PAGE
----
Will Stockholders Tolerate Amazonian Losses?

Amazon.com may be hemorrhaging red ink, but at the same time the growth of its customer base is exploding. Its number of registered customers grew to 10.7 million from about 3.14 million a year earlier. So despite posting a $138 million (US$) loss last week — when it reported the results of its second quarter — its growth strategy is still firmly in place.

In addition, the Seattle-based online merchant’s revenue for the quarter almost tripled to $314.4 million from $116 million a year earlier. But the initial reaction from Wall Street was negative. Shares of Amazon.com plummeted 13 percent as analysts predicted the huge e-marketeer would continue to bleed more red ink in the future.

No Surprise

The losses should have come as no surprise, since Amazon’s chief executive Jeff Bezos has repeatedly warned that while the company continued to ramp up it would need to spend money — especially in it acquisition of other companies. In its second quarter, Amazon.com launched an online auction service and pumped more than $110 million into online retailers including Drugstore.com, Pets.com and HomeGrocer.com. Amazon.com also said it would spend up to $300 million to build warehouses throughout the United States in the next two years.

Japanese Model

While its critics sneer and continuously denigrate its lack of earnings, believers in Amazon.com point to the billions (US$) some Japanese companies have spent in order to establish their beachheads in the United States. They also point out that the Japanese focus on the long-term picture, rather than concentrating on each quarter. To make their case on Amazon’s potential, they point to its latest Nielsen/NetRatings, which shows that in one week the company attracted 2.6 million unique visitors. It also ranked second only to Microsoft Corp. in banner impressions — scoring 69.8 million.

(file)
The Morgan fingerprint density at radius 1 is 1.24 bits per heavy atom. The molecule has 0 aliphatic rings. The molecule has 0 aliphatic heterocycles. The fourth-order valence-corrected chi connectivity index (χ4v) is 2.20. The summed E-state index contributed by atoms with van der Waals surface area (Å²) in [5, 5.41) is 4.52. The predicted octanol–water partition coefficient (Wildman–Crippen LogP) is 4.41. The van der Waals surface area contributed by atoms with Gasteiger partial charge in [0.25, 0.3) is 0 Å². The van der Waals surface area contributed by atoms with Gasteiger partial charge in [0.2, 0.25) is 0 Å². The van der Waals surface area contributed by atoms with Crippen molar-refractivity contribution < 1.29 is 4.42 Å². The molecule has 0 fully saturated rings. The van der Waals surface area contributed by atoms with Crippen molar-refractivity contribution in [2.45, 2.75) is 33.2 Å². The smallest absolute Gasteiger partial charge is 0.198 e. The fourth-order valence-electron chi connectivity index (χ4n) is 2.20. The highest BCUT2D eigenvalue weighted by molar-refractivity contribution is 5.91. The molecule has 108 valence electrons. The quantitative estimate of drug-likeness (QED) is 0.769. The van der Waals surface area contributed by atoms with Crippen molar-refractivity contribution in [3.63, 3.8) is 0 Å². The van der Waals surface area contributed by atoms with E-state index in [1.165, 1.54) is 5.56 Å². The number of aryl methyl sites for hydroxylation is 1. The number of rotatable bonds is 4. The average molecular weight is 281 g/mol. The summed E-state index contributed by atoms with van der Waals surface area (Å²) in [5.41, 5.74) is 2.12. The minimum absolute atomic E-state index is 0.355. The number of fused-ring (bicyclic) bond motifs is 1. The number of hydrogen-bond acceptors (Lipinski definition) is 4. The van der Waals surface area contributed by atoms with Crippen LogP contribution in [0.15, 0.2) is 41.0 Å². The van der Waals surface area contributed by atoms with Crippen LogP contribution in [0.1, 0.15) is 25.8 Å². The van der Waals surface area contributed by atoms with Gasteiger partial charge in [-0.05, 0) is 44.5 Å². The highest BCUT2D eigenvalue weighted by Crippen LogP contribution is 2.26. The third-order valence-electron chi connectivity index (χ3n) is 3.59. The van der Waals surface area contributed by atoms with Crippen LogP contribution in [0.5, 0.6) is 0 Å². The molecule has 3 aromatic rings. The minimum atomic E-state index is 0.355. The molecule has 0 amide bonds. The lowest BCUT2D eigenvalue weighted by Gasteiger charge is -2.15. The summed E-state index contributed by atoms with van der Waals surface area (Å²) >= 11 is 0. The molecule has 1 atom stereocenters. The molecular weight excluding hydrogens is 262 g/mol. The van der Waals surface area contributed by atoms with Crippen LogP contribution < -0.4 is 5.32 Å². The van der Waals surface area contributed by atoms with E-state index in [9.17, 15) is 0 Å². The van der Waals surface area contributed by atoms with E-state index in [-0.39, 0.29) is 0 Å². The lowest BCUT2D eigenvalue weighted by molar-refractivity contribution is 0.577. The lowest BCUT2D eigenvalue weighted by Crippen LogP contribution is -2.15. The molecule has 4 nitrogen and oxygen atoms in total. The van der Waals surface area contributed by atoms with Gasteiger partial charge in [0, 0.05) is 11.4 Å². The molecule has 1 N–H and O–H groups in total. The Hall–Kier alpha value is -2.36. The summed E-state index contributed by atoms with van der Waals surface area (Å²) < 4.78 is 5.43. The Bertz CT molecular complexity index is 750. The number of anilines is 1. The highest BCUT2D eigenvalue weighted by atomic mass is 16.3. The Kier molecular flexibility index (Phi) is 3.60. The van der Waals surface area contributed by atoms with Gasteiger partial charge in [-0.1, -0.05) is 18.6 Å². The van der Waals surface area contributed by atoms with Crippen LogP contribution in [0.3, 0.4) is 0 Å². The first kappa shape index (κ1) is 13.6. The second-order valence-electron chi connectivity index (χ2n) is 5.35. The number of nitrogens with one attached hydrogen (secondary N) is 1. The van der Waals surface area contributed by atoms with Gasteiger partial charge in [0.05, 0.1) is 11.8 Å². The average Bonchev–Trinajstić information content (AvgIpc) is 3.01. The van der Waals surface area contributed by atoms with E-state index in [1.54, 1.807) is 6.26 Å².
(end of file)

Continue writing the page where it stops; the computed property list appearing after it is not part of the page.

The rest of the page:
Wal-Mart’s Nemesis

If investors don’t lose heart, some industry experts say that one-day Wal-Mart could find itself soundly challenged by Amazon’s growing potpourri of virtual stores. The fact is, that in just the last 14 months Amazon.com has gone from being an online bookseller to becoming an Internet shopping Mall serving up music, videos, auctions and electronic greeting cards. Just two weeks ago it also entered the toys and electronics business.

In AOL’s Footsteps

Some analysts compare Amazon.com to the once struggling America Online, which earned $156 million (US$) its fourth quarter. They say it’s only a matter of time before Amazon.com’s growing customer base will line its stockholders pockets with gold. The only question is: how much longer will those stockholders be willing to wait?

What do you think? Let’s talk about it.

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